Jungle tourism is a rising subcategory of adventure travel defined by active multifaceted physical means of travel in the jungle regions of the earth. Although similar in many respects to adventure travel, jungle tourism pertains specifically to the context of region, culture and activity. According to the Glossary of Tourism Terms, jungle tours have become a major component of green tourism in tropical destinations and are a relatively recent phenomenon of Western international tourism.
Of the regions that take part in tourism-driven sustainable development practices and eco tourism, Mexican, Central and South American practices are the most pervasive in the industry; notably Mayan jungle excursions. Other regions include jungle territories in Africa, Australia, and the South Pacific.
Jungle tourism in Central and South America
The majority of jungle tour operators are concentrated in what is known as the Mayan World or “Ruta Maya”. The Mayan World encompasses five different countries that hosted the entirety of the Mayan Civilization: Mexico, Guatemala, Belize, Honduras and El Salvador. Most tours consist of visits to popular Mayan archaeological sites such as Tikal, Guatemala, Chichen Itza, and Copan. These day visits will usually consist of a guided tour of a heavily tourist-concentrated Mayan and archaeological site. Tikal and Chichen Itza are prime examples of popular day-visit sites. Such sites involve a tour guide, designated either by the state government or by a private company, for the tourists. These tour guides are predominantly trained professionals, certified to take large parties of fifty through heavily populated archaeological sites.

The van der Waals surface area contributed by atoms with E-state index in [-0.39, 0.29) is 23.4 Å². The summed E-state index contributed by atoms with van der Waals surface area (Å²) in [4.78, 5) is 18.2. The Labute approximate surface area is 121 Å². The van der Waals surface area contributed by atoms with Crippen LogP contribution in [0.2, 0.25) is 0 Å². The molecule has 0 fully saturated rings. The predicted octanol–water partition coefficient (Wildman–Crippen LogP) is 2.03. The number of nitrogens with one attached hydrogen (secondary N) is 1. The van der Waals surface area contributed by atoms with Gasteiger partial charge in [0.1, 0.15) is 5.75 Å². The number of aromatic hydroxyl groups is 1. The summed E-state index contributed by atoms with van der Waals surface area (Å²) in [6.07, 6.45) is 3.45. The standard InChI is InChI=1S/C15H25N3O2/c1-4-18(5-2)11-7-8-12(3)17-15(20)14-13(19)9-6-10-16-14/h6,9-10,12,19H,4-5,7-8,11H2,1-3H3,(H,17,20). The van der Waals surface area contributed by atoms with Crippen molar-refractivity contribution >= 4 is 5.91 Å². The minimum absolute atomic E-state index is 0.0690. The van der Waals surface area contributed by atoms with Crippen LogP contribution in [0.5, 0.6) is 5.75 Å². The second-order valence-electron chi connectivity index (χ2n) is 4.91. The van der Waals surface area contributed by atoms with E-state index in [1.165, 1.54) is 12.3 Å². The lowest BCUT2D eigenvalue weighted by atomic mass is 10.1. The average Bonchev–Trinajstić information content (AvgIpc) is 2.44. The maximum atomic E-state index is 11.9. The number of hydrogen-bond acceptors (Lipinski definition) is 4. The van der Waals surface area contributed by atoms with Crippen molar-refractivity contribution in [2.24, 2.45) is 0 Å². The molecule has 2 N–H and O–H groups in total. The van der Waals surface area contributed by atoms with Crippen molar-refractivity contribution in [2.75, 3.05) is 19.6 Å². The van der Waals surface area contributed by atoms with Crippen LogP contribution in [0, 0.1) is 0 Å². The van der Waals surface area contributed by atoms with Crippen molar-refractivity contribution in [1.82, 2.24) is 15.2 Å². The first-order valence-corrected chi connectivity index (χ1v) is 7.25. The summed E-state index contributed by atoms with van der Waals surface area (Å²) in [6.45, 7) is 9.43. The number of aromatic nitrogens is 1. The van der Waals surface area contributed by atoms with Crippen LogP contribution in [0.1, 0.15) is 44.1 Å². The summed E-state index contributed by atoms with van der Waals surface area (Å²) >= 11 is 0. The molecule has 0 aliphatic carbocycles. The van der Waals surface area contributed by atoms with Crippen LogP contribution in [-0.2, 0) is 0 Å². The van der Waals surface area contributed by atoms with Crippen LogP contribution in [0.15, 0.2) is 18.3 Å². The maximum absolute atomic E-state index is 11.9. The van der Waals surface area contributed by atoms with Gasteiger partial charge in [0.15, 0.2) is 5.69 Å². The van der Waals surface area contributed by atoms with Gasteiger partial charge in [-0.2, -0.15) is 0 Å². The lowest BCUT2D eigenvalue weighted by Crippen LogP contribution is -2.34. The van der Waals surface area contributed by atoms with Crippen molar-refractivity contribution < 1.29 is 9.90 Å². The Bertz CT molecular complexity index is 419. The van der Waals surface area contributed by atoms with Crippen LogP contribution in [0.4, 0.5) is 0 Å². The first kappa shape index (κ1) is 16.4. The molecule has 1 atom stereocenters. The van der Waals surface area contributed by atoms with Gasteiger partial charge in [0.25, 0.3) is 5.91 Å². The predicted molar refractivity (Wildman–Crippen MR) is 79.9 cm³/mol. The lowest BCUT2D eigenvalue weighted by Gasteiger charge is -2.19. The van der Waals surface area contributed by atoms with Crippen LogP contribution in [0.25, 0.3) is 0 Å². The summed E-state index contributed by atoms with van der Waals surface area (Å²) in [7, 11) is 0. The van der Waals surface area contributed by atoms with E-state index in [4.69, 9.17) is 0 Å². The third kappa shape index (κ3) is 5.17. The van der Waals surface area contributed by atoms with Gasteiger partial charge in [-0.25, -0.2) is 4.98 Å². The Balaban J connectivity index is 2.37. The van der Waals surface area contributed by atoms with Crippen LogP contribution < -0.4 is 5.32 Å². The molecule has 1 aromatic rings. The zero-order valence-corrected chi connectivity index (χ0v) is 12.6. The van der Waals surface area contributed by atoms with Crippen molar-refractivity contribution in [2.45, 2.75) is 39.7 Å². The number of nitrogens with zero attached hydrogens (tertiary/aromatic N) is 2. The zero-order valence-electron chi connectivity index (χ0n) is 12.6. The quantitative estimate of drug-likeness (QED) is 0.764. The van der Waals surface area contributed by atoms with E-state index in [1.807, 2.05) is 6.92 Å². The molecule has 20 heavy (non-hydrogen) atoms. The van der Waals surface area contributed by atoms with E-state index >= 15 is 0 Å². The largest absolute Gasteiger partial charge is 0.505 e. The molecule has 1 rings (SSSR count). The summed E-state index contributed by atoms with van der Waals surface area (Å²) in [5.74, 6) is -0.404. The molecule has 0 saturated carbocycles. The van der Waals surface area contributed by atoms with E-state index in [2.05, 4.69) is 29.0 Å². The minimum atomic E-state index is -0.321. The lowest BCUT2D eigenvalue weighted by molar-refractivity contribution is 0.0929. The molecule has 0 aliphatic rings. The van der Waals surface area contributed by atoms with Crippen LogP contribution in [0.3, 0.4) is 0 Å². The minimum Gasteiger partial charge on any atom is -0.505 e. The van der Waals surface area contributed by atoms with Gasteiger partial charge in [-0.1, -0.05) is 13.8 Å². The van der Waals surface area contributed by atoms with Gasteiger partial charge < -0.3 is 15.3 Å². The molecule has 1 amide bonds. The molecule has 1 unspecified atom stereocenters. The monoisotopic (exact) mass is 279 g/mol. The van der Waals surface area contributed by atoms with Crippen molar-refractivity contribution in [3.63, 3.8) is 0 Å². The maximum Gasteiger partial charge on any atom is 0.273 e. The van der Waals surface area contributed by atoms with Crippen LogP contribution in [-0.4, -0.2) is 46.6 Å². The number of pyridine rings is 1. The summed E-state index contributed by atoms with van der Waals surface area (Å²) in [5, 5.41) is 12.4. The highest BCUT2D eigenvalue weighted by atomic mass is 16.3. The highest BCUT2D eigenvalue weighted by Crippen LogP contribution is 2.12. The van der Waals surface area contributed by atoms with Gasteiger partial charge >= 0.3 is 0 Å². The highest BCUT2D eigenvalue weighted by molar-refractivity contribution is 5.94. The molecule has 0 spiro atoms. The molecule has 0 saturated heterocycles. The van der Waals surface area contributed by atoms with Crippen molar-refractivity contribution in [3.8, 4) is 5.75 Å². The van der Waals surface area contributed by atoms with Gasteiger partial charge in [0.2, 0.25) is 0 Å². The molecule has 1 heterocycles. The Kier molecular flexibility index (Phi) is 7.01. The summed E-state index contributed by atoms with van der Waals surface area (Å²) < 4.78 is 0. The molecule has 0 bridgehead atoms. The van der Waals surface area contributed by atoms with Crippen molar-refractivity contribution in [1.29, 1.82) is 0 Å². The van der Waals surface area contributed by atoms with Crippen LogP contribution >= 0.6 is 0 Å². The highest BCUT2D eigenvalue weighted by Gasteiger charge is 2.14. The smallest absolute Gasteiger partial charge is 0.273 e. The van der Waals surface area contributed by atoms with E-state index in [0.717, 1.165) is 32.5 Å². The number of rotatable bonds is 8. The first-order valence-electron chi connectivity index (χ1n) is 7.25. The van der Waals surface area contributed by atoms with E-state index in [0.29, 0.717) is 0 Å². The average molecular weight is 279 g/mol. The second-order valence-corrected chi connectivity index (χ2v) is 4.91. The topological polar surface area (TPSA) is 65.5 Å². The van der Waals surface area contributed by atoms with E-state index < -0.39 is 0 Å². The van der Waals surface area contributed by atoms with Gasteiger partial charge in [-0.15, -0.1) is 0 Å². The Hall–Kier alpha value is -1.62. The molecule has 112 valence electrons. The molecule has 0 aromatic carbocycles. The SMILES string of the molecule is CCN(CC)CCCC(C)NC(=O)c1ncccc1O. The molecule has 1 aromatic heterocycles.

Although most of the visits to these more prominent sites involve day trips, there are also many jungle tour operators that showcase less-known, remote Mayan jungle ruins such as Nakum, Yaxha, and El Mirador. These tours involve much more preparation, time and funding to explore as they are usually in very remote and generally inaccessible regions of the Mayan jungles. These ruins and sites are reached by alternative and physically taxing means of travel such as bicycle, canoe, horseback or hiking. This is what essentially differentiates jungle tourism from any other sort of adventure travel tours. There are several tour operators that will even employ the use of machetes during tours.
Another significant and noteworthy difference is the fact that the majority of tour operators that travel deep into the Central and South American Jungle will cap the number of persons traveling in the group at ten to fifteen. This is done to minimize the impact on the jungle flora and fauna. Federal laws in some countries prohibit any given group large than fifteen people traveling through the Mayan jungle, a generally protected region, but very limited resources have kept such practices from occurring under the radar.